Taking control of arthritis: 7 steps to reduce pain
You might be surprised to learn that arthritis doesn’t only affect seniors. People of all ages, from children to Baby Boomers, can experience joint and musculoskeletal pain. But while there’s no cure for arthritis, which typically involves inflammation of the joint lining, there are ways to better manage its effects. Here’s how.
1. Consult your medical community. Because no two cases of arthritis are exactly the same, a doctor can help you diagnose the specific cause of your pain and whether there are any symptoms of inflammation. Next, he or she can prescribe the proper medication for pain relief. And you might even receive a referral to a physiotherapist or an occupational therapist to help you get back in action.
2. Soak away your pain. There’s nothing relaxing about pulling yourself in and out of a bathtub, especially if you’re managing arthritis. A walk-in bath can help. With its secure, easy opening door, and sturdy handles, you can walk in, sit down and relax with ease. Better yet, a hydrotherapy spa system that creates a gentle flow of soothing bubbles is an ideal way to relieve arthritic aches and pains.
3. Book a massage. While there’s limited scientific evidence backing up the health benefits of massage, there is proof that it can help reduce pain for some people. For example, regular massage sessions have been shown to benefit patients suffering from osteoarthritis of the hand and knee. But that’s not all. By increasing blood circulation, soothing muscle aches, and decreasing pain, a massage from a registered therapist can provide some temporary relief from those aches and pains.
4. Strike a balance. Being in pain can be exhausting. And when faced with inflammation, you need to rest and reduce further damage to your joints. But at the same time, too much inactivity can weaken your joints surrounding muscles, causing greater pain the next time you engage in activity. That’s why it’s critical you strike a balance between rest and exercise. Listen to your body and get the rest you need to feel good. But also make sure your schedule includes regular exercise, whether it’s walking the dog or taking a stroll through your local shopping mall.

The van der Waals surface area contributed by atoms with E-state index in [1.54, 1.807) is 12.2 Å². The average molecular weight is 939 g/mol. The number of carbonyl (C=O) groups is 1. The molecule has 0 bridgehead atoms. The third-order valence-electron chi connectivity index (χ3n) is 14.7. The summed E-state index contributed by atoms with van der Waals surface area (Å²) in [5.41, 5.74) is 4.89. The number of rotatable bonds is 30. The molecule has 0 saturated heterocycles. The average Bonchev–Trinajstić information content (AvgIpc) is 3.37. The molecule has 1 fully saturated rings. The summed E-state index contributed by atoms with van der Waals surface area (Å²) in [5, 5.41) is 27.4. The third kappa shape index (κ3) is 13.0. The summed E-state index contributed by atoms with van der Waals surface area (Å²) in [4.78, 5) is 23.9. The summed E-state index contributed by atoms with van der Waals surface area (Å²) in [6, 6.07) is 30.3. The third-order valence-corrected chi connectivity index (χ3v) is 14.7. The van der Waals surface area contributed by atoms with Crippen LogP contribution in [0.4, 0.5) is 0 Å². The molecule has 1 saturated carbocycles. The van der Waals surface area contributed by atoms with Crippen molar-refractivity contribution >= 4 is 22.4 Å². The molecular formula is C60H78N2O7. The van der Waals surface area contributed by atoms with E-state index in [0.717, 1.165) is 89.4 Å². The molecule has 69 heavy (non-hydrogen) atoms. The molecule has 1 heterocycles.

5. Laugh out loud. Although not as potent as painkillers, you may want to consider a comedy club for a little pain relief. That’s because research shows that laughter can cause your heart rate to increase, blood pressure to rise, breathing to accelerate, and a whole host of other physical reactions that can make you feel better.
6. Go to bed. Getting the right amount of zzz’s isn’t just about beauty sleep. Rather, being well-rested can help ease your joints, reduce pain and swelling, and restore your energy. But while deep sleep is critical to good health, arthritis pain can make it difficult to catch a full-night’s rest. Listen carefully to how much sleep your body craves, and make up for lost evening hours with afternoon catnaps. Better yet, a soothing bath before bedtime can increase your body temperature, enhancing your ability to fall asleep faster, according to the National Sleep Foundation.
7. Rearrange your home. Stop stretching for the top shelf of your cabinet for a coffee cup. Instead, reorganize your shelves, cupboards and drawers so that everyday items are within easy reach. Moreover, give your hip and knee joints a break by placing heavier items such as electrical appliances within arm’s reach to reduce unnecessary bending and squatting.
No one is safe from arthritis. And there’s no known cure. But a few easy steps can help you better manage your pain, and help you get back to enjoying your life.
Did you know that Premier Care’s baths are the first baths and showers to be commended by the Arthritis Foundation as easier to use for people with various forms and severities of arthritis?
Call or visit Premier Care today to transform your bathroom – and life.
Request a FREE brochure now to select the right walk-in bathtub for your personal health and wellness needs. Please visit us at walk-inbathtubs.ca/ or call us Toll Free at 877- 560-2690.
Source: Arthritis Foundation*